Wilom tucked his notebook under his arm, partly because it was easier to carry, and partially to get rid of the temptation to get it out and start taking notes again. He felt that, at least, he ought to be able to walk around the city without needing to take notes as he went. He did more than enough writing as it was.
He didn’t look where he was going, trusting the Ferryman’s Knowledge to tell him when to sidestep to avoid people in the street. Letters had done nothing and less, and he’d resorted to lists of the contacts most amenable to being approached face-to-face, according to the ledger, but he’d started to see why Mr Treene was so disparaging of the ledger system. Wilom doubted they’d been updated since … well, cynicism told him since the ‘incident’ when the current Heads had taken over, but logic told him probably slightly before that. Vanda certainly hadn’t made any changes.
When he got back to Marc and Cathlin’s, he was going to re-edit that entire ledger …
That was when he realised that he had somehow gotten off course, and ended up near the town square instead of heading towards the suburbs, where Cathlin and Marc lived. A few moments later, he realised that there was a heated argument taking place over by the corner of the square, and that he recognised the voices involved.
“Shit! Peggy! Get down!”
That was Vanda.
“No! Come on, talk to my audience! Get up here with me, come on!”
There was a small gathering in the corner of the square, and above the cluster of heads, Wilom could see Peggy bending down to try and help Vanda up onto something. It seemed Vanda wasn’t having any of it, though, and Wilom could only see her arm as she struggled.
“Come on, nothing to see here!” Vanda called. “Go home, everyone! Just go home!”
“No, Vanda! Wait, everyone – you must listen to her! She knows what it’s really like out there!” Then, though she addressed herself to Vanda, she was clearly speaking to the rest of the crowd. “You know as well as I do that these people are here because there absolutely is something to see.”
“Peggy, this is not the place to have this argument!”
“It’s exactly the place to have this argument, Vanda!”
For a moment there was silence. Wilom suspected that the two held a whispered conversation that he couldn’t hear from this distance.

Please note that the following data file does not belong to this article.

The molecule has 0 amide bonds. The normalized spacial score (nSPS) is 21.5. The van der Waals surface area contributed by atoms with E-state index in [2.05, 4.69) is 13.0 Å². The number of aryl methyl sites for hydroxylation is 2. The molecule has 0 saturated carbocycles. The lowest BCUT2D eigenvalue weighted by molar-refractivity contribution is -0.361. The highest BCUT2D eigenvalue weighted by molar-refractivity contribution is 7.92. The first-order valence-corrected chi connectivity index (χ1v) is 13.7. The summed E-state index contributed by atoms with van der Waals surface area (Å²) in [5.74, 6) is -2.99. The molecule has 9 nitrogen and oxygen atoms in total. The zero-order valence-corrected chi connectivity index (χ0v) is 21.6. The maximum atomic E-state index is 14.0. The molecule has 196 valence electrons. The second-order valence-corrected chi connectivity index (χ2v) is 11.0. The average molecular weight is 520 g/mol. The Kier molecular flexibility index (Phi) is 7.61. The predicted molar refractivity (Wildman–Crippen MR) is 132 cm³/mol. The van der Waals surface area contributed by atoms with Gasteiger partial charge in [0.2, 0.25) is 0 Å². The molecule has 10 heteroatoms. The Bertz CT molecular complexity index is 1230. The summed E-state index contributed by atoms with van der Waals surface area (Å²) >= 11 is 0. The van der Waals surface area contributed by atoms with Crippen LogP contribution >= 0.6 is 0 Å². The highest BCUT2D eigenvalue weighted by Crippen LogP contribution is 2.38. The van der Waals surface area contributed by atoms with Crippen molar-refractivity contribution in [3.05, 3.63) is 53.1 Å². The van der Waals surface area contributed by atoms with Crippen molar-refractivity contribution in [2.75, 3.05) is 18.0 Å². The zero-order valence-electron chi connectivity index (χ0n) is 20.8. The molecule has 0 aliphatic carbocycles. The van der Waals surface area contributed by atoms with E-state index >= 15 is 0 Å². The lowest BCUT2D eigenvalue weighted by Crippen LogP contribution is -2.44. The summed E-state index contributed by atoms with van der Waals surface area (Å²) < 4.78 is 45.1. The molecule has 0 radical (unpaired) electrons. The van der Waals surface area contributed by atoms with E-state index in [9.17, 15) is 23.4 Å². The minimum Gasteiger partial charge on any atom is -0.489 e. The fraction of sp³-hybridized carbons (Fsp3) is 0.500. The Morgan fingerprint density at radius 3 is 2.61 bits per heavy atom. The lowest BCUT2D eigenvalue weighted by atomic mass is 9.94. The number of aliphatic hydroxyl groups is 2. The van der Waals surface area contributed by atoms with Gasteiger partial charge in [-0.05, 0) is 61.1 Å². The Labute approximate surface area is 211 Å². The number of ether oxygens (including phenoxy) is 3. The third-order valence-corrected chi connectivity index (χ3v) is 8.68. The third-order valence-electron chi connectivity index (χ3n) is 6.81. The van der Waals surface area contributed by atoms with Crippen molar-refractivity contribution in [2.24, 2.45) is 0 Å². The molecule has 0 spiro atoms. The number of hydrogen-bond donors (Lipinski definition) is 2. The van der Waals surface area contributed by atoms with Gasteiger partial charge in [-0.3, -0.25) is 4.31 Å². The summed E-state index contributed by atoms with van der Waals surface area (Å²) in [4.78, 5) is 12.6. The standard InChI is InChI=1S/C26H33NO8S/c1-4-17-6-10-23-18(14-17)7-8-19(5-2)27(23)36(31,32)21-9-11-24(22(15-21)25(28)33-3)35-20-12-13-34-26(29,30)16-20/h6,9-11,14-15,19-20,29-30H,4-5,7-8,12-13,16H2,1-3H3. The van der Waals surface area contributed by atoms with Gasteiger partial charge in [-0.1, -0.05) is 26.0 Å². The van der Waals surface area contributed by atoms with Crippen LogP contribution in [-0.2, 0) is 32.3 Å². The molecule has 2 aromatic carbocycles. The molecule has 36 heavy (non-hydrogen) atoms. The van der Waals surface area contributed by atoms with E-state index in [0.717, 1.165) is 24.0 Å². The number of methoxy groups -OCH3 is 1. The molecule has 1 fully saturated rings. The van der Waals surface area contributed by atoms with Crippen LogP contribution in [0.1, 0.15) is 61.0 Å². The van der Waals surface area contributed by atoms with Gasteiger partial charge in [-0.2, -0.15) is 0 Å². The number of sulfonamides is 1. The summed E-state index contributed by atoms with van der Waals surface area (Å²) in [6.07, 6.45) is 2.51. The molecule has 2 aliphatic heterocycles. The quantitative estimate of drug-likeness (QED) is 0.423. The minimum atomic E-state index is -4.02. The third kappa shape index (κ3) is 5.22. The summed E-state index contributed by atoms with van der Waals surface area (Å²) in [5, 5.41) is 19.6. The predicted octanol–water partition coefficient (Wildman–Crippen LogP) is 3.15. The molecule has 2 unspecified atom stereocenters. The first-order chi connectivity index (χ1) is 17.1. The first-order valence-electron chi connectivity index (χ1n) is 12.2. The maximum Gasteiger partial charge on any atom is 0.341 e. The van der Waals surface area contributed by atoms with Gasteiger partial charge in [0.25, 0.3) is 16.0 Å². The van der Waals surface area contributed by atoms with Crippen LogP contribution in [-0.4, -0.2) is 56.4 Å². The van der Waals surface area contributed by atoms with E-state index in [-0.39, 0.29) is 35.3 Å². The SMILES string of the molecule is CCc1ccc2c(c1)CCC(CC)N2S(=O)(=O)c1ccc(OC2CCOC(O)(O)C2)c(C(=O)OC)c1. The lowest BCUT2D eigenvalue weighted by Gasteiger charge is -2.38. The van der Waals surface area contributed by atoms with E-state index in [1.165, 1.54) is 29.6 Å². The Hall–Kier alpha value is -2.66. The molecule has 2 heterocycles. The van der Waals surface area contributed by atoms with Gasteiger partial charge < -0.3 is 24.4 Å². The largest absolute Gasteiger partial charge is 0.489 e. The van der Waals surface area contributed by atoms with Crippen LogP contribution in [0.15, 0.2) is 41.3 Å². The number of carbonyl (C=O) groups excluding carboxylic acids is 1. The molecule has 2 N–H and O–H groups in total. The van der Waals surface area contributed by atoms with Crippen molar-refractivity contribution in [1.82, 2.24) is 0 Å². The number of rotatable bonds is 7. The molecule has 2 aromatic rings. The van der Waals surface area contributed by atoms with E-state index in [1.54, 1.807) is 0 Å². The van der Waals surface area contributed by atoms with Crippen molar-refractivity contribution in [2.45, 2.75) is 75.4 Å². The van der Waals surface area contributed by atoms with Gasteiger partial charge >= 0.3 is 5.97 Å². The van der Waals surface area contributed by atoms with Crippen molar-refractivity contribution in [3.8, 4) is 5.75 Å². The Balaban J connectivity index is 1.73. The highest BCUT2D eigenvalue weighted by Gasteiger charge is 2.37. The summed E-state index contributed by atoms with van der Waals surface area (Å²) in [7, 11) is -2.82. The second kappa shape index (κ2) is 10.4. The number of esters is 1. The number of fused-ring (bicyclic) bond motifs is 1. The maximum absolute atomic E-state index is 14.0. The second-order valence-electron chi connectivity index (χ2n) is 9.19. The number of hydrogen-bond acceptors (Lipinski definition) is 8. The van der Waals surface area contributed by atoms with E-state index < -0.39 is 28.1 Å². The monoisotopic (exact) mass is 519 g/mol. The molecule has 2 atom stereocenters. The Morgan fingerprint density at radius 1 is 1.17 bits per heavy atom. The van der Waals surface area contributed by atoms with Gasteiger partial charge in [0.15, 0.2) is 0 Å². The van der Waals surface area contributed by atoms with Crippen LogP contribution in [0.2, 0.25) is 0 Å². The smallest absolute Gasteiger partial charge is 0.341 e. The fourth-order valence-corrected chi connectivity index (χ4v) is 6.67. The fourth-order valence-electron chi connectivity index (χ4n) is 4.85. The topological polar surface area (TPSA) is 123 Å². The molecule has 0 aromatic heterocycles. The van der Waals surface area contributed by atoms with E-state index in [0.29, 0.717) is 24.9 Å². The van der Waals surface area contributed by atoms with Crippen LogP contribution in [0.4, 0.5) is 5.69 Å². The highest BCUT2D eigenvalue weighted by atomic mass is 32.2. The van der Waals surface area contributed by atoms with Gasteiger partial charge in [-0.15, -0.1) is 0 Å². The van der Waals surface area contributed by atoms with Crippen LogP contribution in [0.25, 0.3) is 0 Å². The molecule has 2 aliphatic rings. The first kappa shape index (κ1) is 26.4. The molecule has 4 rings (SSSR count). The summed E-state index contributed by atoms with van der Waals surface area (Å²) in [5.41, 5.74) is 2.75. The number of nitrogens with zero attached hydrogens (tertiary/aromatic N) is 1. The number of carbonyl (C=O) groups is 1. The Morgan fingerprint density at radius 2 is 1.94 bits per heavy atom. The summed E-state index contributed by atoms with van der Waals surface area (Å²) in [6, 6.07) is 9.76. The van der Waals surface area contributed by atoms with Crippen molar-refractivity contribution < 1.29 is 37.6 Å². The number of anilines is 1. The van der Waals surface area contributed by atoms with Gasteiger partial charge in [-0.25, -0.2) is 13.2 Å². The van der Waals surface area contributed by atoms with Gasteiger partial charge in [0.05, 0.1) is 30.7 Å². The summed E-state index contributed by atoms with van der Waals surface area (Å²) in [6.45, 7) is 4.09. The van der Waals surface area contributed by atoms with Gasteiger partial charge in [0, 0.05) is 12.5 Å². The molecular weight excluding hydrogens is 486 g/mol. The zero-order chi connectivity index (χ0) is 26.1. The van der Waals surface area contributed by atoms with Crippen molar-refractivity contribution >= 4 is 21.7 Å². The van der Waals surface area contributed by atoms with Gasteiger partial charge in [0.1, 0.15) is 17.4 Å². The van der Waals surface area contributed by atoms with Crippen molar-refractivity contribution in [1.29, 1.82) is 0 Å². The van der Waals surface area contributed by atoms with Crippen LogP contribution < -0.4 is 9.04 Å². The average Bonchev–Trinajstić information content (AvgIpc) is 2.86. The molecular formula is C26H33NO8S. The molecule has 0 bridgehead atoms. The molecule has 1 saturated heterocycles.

He went to step forward, but the Ferryman’s Apprentice – or simple instinct, perhaps, but he was fairly sure it was the Knowledge – held him back. He pulled out his notebook, pretending to wait for someone while he listened in.
The whispered conversation gradually became raised voices again, and the crowd began to shuffle its feet.
“… and that was you, Vanda, that was you who told me how important that was!”
“I didn’t mean … this!”
“No, you wanted to keep everything quiet! I understand – we all understand.” Peggy gestured to the crowd. “But we can’t be quiet. Not anymore.”
Peggy was pitching her voice to the crowd as well as to Vanda. They were drawing stares from across the square now, and murmurs from the crowd around them. A couple of the people on the edges started looking around furtively, and some of them started to walk away.
“What happens if you attract the police, huh?” Vanda asked, throwing her voice over the heads of the crowd. This caused more murmurs, and a few more people to leave the gathering. The crowd was very thin now, only four or five people, and Wilom could see both Vanda and Peggy behind them now. Peggy had let go of Vanda’s hand, and was turned half to Vanda and half to the remaining listeners. Vanda, on the other hand, was facing entirely towards Peggy.
“Vanda, what are you doing?”
The last few people from the crowd left.
“Seriously? I might be saving your life.”
“I just don’t understand you,” Peggy said. Their voices were returning to normal now that there was no crowd for Peggy to talk to, though the conversation was no less heated for that.
“What’s not to understand? I like helping people, but I also like it when people stay alive!”
“No, you like it when you stay alive,” Peggy accused. “People on the border are dying every day, either to the soldiers or to our own police! If you really cared, you’d be trying to help them, too. Don’t you remember our first conversation? You said a lot of things to me and none of them were very different from what I just said to these people.”
“And what, exactly, do you think I’ve been doing? I get people back into the Capital, and we find houses for them – do you know how many people we’ve helped already? You’ve spent, what, a week now racking up potential incitement offenses!”
“You can’t think individually at a time like this,” Peggy said. “We’re in this position because we let it happen! We need to get together and show that this isn’t …”
“Listen!” Vanda interrupted. “What on this side of the ferryman’s boat makes you think that you’re not going to end up dead? You and all the other people you’ve been dragging to your meetings?”
Peggy shook her head. “I haven’t been dragging anybody into anything! They turn up of their own accord!”
“That doesn’t mean you haven’t …”
Peggy and Vanda looked up at the same time. Wilom followed their gaze, to where the police were arriving from the other side of the square, with an old man pointing the way towards them. Vanda grabbed Peggy by the arm, and both of them vanished.
Wilom put away his notebook casually and walked away, towards the police. He could at least stop questioning how Vanda and Peggy had managed to disappear so quickly.